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A Day In Wrigley Field History: November 26, 1925

This was the day that began to put professional football on the sports map in the United States.

Library of Congress

Life was very different for pro football in the early 1920s. College football was king of the sport; the NFL was in its very beginning stages, much like the National League of baseball in the 1870s or 1880s.

There was no NFL draft -- that didn't start until 1936. And thus it was that Harold "Red" Grange, who had starred for the University of Illinois, was signed by the Bears to a contract less than a week after his college eligibility expired.

Imagine the feeding frenzy among NFL teams if you could do that today.

Anyway, Grange didn't play in the first Bears game after his signing, a 21-0 loss to the Packers on November 22. But four days later, on Thanksgiving, Grange suited up at what was still known as Cubs Park, and 36,000 -- the largest crowd to see a pro football game up to that time -- jammed into the ballpark at Clark & Addison to see the new sensation.

You can read a summary of what happened -- the game against the Chicago Cardinals wound up in a 0-0 tie -- at either of those links above, both written in recent years. But I thought I'd give you a bit of the flavor of the time from the Tribune recap, written by Irving Vaughn:

Red Grange the Bear is much the same as Red, the roving Illini.

He swung his star into the salaried firmament for the first time yesterday at the Cub park and it blinked, not sensationally but steadily, in a hard driving but thrilling game that terminated with the Bears and Cardinals in possession of a 0 to 0 score, and with a packed house of 36,000 convinced that dollars as well as college loyalty will make gridmen fight.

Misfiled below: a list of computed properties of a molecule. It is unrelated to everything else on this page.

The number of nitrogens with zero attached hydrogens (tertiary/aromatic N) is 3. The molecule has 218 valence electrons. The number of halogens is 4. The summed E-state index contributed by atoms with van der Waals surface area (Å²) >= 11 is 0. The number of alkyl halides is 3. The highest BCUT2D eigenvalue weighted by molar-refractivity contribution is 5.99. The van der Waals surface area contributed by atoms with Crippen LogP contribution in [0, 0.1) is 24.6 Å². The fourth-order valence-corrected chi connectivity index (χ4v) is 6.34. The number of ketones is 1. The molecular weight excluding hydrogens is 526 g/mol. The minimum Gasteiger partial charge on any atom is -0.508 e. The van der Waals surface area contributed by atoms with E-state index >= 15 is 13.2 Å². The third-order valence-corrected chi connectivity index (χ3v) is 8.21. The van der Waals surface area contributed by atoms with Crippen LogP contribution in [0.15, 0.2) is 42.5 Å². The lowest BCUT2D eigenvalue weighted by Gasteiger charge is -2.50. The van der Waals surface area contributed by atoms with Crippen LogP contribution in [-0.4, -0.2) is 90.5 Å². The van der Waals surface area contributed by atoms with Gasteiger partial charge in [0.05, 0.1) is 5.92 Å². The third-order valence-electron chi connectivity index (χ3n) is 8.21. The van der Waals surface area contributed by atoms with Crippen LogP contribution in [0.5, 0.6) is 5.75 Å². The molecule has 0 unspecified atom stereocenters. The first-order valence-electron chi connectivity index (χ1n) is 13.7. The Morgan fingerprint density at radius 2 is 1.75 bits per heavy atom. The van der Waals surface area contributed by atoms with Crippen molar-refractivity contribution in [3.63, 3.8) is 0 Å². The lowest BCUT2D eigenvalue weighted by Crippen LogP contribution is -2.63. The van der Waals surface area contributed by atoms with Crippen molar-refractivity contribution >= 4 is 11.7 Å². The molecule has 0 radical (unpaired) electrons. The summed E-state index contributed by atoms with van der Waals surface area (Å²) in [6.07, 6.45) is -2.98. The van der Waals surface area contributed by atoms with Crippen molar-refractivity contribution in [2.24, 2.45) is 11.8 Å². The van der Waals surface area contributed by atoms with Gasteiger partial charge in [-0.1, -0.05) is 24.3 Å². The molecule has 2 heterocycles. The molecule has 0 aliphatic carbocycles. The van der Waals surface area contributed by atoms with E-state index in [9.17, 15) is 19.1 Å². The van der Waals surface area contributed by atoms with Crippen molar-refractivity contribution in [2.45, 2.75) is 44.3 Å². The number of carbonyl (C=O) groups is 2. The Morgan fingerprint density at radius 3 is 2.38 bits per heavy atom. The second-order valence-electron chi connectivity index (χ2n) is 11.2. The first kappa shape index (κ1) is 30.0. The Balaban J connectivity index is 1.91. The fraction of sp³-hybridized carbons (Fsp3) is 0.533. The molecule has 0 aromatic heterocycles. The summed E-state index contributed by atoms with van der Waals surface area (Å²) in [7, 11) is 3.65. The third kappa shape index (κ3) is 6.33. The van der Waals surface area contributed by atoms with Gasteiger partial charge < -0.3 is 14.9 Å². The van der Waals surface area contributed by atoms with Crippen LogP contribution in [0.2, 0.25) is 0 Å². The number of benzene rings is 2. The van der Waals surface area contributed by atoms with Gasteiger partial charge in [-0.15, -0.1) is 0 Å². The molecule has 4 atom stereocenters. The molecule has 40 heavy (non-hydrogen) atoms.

On the first punt that fell to him the red head zigzagged back toward the hostile goal for about 30 yards. Two others came his way in the final quarter and he brought a roar from the crowd each time, once by diving through for a 16 yard return and next for 20 yards.

From scrimmage the lad who hopes to climb into a fortune by the use of cleats made thirteen assaults at the Cardinal tackles or ends. In eleven of those he showed he was Grange. In two of them he showed that even supermen can be stopped.

Grange's total yardage from scrimmage was 36, his best being seven yards when he went through his right tackle in the first play after the initial kickoff. He added 56 yards in the running back of punts. He also threw six passes, none of which was completed, caught the only Bear pass that was successful, and once intercepted a Cardinal pass to break up the only touchdown threat made by the south siders.

Offense, defense, quarterback, return man (sounds like the reaction was almost like the early days of Devin Hester) -- that was fairly common in the early days of football. Even though Grange couldn't lead the Bears to victory that day, what he did lead them on was a barnstorming tour -- remember, the league was in its infancy and didn't have set schedules -- that totalled 19 games in 67 days:

While some games drew fewer than five figures, others attracted amazing crowds, such as the more than 65,000 that attended in New York and Los Angeles. Grange played in 17 games (injury kept him out of the other two), and when the tour ended on Jan. 31, 1926, he went home to Wheaton weary but wealthy, driving a new $5,500 Lincoln and wearing a $500 raccoon coat.

Grange later tried to buy part of the Bears, but George Halas rejected his offer. The ESPN link above says Grange and a partner formed a rival league, but that failed in a year, and Grange was back in the NFL, returning eventually to the Bears in 1929 for six seasons, the last two of which resulted in championships. After retirement, Grange went into the insurance business, where he did quite well, and later broadcast football games. He died in 1991, and his impact on professional football in the USA and the NFL in particular cannot be underestimated.